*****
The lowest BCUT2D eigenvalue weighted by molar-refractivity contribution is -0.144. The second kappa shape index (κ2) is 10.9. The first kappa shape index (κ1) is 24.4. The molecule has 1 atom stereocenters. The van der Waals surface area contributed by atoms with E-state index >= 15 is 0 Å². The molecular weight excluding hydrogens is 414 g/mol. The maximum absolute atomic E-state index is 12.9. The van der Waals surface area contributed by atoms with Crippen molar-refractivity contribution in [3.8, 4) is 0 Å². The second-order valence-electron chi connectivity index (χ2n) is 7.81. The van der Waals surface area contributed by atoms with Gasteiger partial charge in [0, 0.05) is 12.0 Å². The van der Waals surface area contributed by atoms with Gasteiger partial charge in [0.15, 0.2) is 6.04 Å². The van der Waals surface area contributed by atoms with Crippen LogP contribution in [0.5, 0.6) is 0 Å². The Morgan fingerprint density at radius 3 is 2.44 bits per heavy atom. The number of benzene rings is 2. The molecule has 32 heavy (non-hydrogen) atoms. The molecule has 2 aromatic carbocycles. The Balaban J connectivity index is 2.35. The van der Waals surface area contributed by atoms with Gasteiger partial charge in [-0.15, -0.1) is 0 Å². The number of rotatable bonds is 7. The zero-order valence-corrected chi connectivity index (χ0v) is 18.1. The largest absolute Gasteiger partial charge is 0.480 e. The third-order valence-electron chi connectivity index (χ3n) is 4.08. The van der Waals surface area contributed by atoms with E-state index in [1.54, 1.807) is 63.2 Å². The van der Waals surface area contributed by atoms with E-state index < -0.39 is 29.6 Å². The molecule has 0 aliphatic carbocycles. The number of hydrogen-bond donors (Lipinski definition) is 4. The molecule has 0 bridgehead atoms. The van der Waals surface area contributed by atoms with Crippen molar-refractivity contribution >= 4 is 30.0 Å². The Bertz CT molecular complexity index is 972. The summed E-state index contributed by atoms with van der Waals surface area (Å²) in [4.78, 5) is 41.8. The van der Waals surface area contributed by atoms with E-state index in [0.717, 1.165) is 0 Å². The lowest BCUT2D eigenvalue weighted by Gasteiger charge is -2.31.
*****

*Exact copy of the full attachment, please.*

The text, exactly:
The lowest BCUT2D eigenvalue weighted by molar-refractivity contribution is -0.144. The second kappa shape index (κ2) is 10.9. The first kappa shape index (κ1) is 24.4. The molecule has 1 atom stereocenters. The van der Waals surface area contributed by atoms with E-state index >= 15 is 0 Å². The molecular weight excluding hydrogens is 414 g/mol. The maximum absolute atomic E-state index is 12.9. The van der Waals surface area contributed by atoms with Crippen molar-refractivity contribution in [3.8, 4) is 0 Å². The second-order valence-electron chi connectivity index (χ2n) is 7.81. The van der Waals surface area contributed by atoms with Gasteiger partial charge in [0, 0.05) is 12.0 Å². The van der Waals surface area contributed by atoms with Gasteiger partial charge in [0.15, 0.2) is 6.04 Å². The van der Waals surface area contributed by atoms with Crippen LogP contribution in [0.5, 0.6) is 0 Å². The Morgan fingerprint density at radius 3 is 2.44 bits per heavy atom. The number of benzene rings is 2. The molecule has 32 heavy (non-hydrogen) atoms. The molecule has 2 aromatic carbocycles. The Balaban J connectivity index is 2.35. The van der Waals surface area contributed by atoms with Gasteiger partial charge in [-0.15, -0.1) is 0 Å². The number of rotatable bonds is 7. The zero-order valence-corrected chi connectivity index (χ0v) is 18.1. The largest absolute Gasteiger partial charge is 0.480 e. The third-order valence-electron chi connectivity index (χ3n) is 4.08. The van der Waals surface area contributed by atoms with E-state index in [1.54, 1.807) is 63.2 Å². The van der Waals surface area contributed by atoms with E-state index < -0.39 is 29.6 Å². The molecule has 0 aliphatic carbocycles. The number of hydrogen-bond donors (Lipinski definition) is 4. The molecule has 0 bridgehead atoms. The van der Waals surface area contributed by atoms with Crippen molar-refractivity contribution >= 4 is 30.0 Å². The Bertz CT molecular complexity index is 972. The summed E-state index contributed by atoms with van der Waals surface area (Å²) in [4.78, 5) is 41.8. The van der Waals surface area contributed by atoms with E-state index in [0.717, 1.165) is 0 Å². The lowest BCUT2D eigenvalue weighted by Gasteiger charge is -2.31.